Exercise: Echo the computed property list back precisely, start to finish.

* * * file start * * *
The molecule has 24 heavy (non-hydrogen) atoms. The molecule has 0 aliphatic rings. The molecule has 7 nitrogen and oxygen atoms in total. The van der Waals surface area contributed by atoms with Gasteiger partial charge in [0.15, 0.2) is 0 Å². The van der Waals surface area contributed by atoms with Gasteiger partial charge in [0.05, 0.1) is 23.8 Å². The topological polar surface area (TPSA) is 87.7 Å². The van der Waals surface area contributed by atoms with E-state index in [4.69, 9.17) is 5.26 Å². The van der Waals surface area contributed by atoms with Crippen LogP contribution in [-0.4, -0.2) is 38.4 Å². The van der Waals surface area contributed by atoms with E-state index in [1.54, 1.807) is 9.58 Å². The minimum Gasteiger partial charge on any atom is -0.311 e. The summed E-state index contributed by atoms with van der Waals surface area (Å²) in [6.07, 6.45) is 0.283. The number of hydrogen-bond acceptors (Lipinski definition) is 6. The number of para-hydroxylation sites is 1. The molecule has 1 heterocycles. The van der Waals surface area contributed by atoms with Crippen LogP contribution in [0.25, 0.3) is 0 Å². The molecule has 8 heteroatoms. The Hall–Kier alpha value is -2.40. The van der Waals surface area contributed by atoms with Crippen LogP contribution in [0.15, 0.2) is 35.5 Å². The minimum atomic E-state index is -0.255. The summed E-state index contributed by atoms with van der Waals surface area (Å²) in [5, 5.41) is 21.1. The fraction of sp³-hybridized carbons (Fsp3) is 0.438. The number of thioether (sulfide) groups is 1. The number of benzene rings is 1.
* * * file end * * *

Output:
The molecule has 24 heavy (non-hydrogen) atoms. The molecule has 0 aliphatic rings. The molecule has 7 nitrogen and oxygen atoms in total. The van der Waals surface area contributed by atoms with Gasteiger partial charge in [0.15, 0.2) is 0 Å². The van der Waals surface area contributed by atoms with Gasteiger partial charge in [0.05, 0.1) is 23.8 Å². The topological polar surface area (TPSA) is 87.7 Å². The van der Waals surface area contributed by atoms with E-state index in [4.69, 9.17) is 5.26 Å². The van der Waals surface area contributed by atoms with Crippen LogP contribution in [-0.4, -0.2) is 38.4 Å². The van der Waals surface area contributed by atoms with E-state index in [1.54, 1.807) is 9.58 Å². The minimum Gasteiger partial charge on any atom is -0.311 e. The summed E-state index contributed by atoms with van der Waals surface area (Å²) in [6.07, 6.45) is 0.283. The number of hydrogen-bond acceptors (Lipinski definition) is 6. The number of para-hydroxylation sites is 1. The molecule has 1 heterocycles. The van der Waals surface area contributed by atoms with Crippen LogP contribution in [0.25, 0.3) is 0 Å². The molecule has 8 heteroatoms. The Hall–Kier alpha value is -2.40. The van der Waals surface area contributed by atoms with Crippen LogP contribution in [0.15, 0.2) is 35.5 Å². The minimum atomic E-state index is -0.255. The summed E-state index contributed by atoms with van der Waals surface area (Å²) in [5, 5.41) is 21.1. The fraction of sp³-hybridized carbons (Fsp3) is 0.438. The number of thioether (sulfide) groups is 1. The number of benzene rings is 1.